“College is what you make of it.”
I can’t count the number of times an adult mentioned this to me the summer before my freshman year at Rider. The advice was overwhelming: Focus on your schoolwork. Don’t be afraid to put yourself out there. Get to know your professors. Join clubs. Meet new people. Take leadership roles. Get yourself noticed.
I was terrified, but Rider took me in and embraced me through all my of fears. When I was too intimidated to go to a newspaper meeting, a professor reached out to me and brought me along. Now I’m leaving as Executive Editor. When I couldn’t fathom going to Daly’s alone to get dinner, others in my residence hall invited me out. Now I have friends I will never forget and the confidence to stop by the dining hall for a quick meal alone. With the help of everyone around me, I grew as a student and as a person. And now, as a senior with one foot out into the “real world,” I feel like I need to leave behind some things I’ve learned.
To the new staff of The Rider News: There will be days when you’ll have to drag yourself to work. There may be nights when you’re stuck exporting in the wee hours of the morning, scrambling after a last-minute change. There will be plans with friends that you’ll have to skip out on. But cherish it. You’re all in this together, and during those tough times, you’ll become a family. I leave you in Jen’s and Rachel’s more-than-capable hands, and I speak for all the seniors on staff when I say that you’ve already made us proud.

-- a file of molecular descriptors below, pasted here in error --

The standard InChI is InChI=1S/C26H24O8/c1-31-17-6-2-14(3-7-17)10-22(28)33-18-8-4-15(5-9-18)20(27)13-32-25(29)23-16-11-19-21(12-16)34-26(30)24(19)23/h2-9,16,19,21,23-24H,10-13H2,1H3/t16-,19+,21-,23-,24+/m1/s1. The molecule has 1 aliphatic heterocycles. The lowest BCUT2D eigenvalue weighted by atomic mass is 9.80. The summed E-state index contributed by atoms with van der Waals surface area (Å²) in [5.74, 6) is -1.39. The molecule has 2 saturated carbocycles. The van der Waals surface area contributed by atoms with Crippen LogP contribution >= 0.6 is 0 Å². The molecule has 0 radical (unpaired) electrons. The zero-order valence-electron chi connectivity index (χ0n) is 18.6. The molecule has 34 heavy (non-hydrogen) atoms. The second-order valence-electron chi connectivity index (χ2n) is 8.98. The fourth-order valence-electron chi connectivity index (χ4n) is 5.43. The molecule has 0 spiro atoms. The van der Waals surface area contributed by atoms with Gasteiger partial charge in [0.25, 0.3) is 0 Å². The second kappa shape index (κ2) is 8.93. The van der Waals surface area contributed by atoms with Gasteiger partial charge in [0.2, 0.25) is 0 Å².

To the old staff of The Rider News: I have never met a more extraordinary group of people than the staff here; not only are you amazing writers, you’re amazing people. The paper was a good 75% of my college life, and I’m so glad I got to spend it with you all. It made the long nights worth it.
And to all the other students who will be spending another semester of their lives at Rider: Appreciate it while it lasts. Take all that advice that was thrown at you before you got to college — the older generations know what they’re talking about. I know it’s cliché, but your time here goes by quicker than you think. I was under the delusion that I would never grow up, and now I’m on the threshold of adulthood, wondering where the last few years have gone. I’ve heard time only moves quicker from here on out.
I came into Rider as a shy 18-year-old, directionless but hopeful about my future. Now I’m leaving Rider a confident 21-year-old, still somewhat directionless (but getting closer), and still hopeful about my future. I don’t have a plan, but I know that these past four years have prepared me for whatever comes next.
So this is a huge thank you to my friends, my professors and my advisers who have guided me along the way. I have laughed, cried and screamed alongside you, and ultimately, I have grown from it. I finally understand that college really is what you make of it, and you all have made it unforgettable.
Outgoing Executive Editor
Printed in the 5/3/13 edition.